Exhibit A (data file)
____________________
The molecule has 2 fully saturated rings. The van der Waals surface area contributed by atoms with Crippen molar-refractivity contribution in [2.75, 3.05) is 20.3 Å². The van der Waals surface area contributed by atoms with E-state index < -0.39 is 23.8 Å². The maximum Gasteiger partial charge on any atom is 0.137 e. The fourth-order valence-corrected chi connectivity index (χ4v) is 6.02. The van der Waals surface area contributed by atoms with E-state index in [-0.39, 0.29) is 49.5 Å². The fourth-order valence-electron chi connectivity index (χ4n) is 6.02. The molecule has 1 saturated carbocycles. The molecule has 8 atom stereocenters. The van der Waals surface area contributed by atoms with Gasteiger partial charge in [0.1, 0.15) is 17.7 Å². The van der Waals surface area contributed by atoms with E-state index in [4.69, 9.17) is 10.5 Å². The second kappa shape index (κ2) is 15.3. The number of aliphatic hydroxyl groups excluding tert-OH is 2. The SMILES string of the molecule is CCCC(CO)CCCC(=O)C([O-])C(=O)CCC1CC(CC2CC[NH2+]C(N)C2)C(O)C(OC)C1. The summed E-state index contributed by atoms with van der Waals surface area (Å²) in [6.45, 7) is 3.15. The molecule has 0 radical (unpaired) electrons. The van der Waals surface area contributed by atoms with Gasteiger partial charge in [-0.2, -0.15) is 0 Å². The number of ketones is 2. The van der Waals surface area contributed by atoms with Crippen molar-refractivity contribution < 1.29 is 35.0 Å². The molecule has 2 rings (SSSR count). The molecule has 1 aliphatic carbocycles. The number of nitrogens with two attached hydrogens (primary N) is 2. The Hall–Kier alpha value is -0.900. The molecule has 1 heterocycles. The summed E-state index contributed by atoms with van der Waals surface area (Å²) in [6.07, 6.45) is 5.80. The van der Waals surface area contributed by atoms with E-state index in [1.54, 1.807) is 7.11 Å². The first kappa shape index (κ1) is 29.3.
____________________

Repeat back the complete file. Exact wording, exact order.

The molecule has 2 fully saturated rings. The van der Waals surface area contributed by atoms with Crippen molar-refractivity contribution in [2.75, 3.05) is 20.3 Å². The van der Waals surface area contributed by atoms with E-state index < -0.39 is 23.8 Å². The maximum Gasteiger partial charge on any atom is 0.137 e. The fourth-order valence-corrected chi connectivity index (χ4v) is 6.02. The van der Waals surface area contributed by atoms with E-state index in [-0.39, 0.29) is 49.5 Å². The fourth-order valence-electron chi connectivity index (χ4n) is 6.02. The molecule has 1 saturated carbocycles. The molecule has 8 atom stereocenters. The van der Waals surface area contributed by atoms with Gasteiger partial charge in [0.1, 0.15) is 17.7 Å². The van der Waals surface area contributed by atoms with E-state index in [4.69, 9.17) is 10.5 Å². The second kappa shape index (κ2) is 15.3. The number of aliphatic hydroxyl groups excluding tert-OH is 2. The SMILES string of the molecule is CCCC(CO)CCCC(=O)C([O-])C(=O)CCC1CC(CC2CC[NH2+]C(N)C2)C(O)C(OC)C1. The summed E-state index contributed by atoms with van der Waals surface area (Å²) in [6.45, 7) is 3.15. The molecule has 0 radical (unpaired) electrons. The van der Waals surface area contributed by atoms with Gasteiger partial charge in [-0.2, -0.15) is 0 Å². The number of ketones is 2. The van der Waals surface area contributed by atoms with Crippen molar-refractivity contribution < 1.29 is 35.0 Å². The molecule has 2 rings (SSSR count). The molecule has 1 aliphatic carbocycles. The number of nitrogens with two attached hydrogens (primary N) is 2. The Hall–Kier alpha value is -0.900. The molecule has 1 heterocycles. The summed E-state index contributed by atoms with van der Waals surface area (Å²) in [6.07, 6.45) is 5.80. The van der Waals surface area contributed by atoms with E-state index in [1.54, 1.807) is 7.11 Å². The first kappa shape index (κ1) is 29.3.